This is unfortunate given all the efforts made by the international community to support the country in putting in place an exemplary judicial system which would have the confidence of the citizens. This support goes as far back as 2004 with the adoption by the then government of the judicial reform strategy, which was identified as a critical priority of the Accession Partnership with the EU. Indeed over the years the EU devoted a considerable amount of funds towards this area.

 

Academy of Judges and Public Prosecutors.

 

One example is the financial assistance for the establishment in 2007 of the Academy of Judges and Public Prosecutors which would enable the courts and prosecution system to be manned by competent highly qualified judges and public prosecutors. Yet it took several years and constant reminders before the government undertook to set in place a process of incorporating the graduates from the EU funded Academy of Judges and Public Prosecutors into the judicial system, even despite this commitment the Judicial Council continued to give preference to government supported candidates over applicants from the Academy. The revelations from the wiretapped conversations confirm the direct interference of the government at the highest level in judicial appointments.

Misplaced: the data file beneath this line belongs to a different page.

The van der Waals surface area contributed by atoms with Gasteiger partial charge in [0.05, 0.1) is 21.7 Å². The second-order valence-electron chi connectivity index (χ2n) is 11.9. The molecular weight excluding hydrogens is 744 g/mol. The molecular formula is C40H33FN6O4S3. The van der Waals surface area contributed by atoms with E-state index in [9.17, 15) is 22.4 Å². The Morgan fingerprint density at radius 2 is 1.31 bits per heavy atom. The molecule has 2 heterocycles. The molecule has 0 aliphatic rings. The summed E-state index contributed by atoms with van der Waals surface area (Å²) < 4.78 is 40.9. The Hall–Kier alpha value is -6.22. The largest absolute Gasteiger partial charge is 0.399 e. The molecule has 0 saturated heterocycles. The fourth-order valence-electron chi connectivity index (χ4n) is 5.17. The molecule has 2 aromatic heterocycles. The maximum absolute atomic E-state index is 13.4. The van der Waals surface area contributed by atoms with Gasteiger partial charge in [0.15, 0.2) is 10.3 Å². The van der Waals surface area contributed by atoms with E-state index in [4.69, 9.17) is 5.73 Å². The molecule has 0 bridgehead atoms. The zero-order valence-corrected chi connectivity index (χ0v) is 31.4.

Protecting the Special Prosecutor.

 

The Special Prosecutor, Katica Janeva, who was appointed in September 2015 to investigate the revelations from the wiretapped conversations, continues to face repeated obstacles in performing her work, not least obstruction from the State Public Prosecutor, verbal attacks from the ruling party, and attempts by the President of the Republic to pardon several of the senior government and party officials, including the former Prime Minister himself. The criticism levelled against her by the ruling party that her office is adopting a “selective approach” in the investigations opened, rings hollow when one recalls the government’s own record in selective justice illustrated above.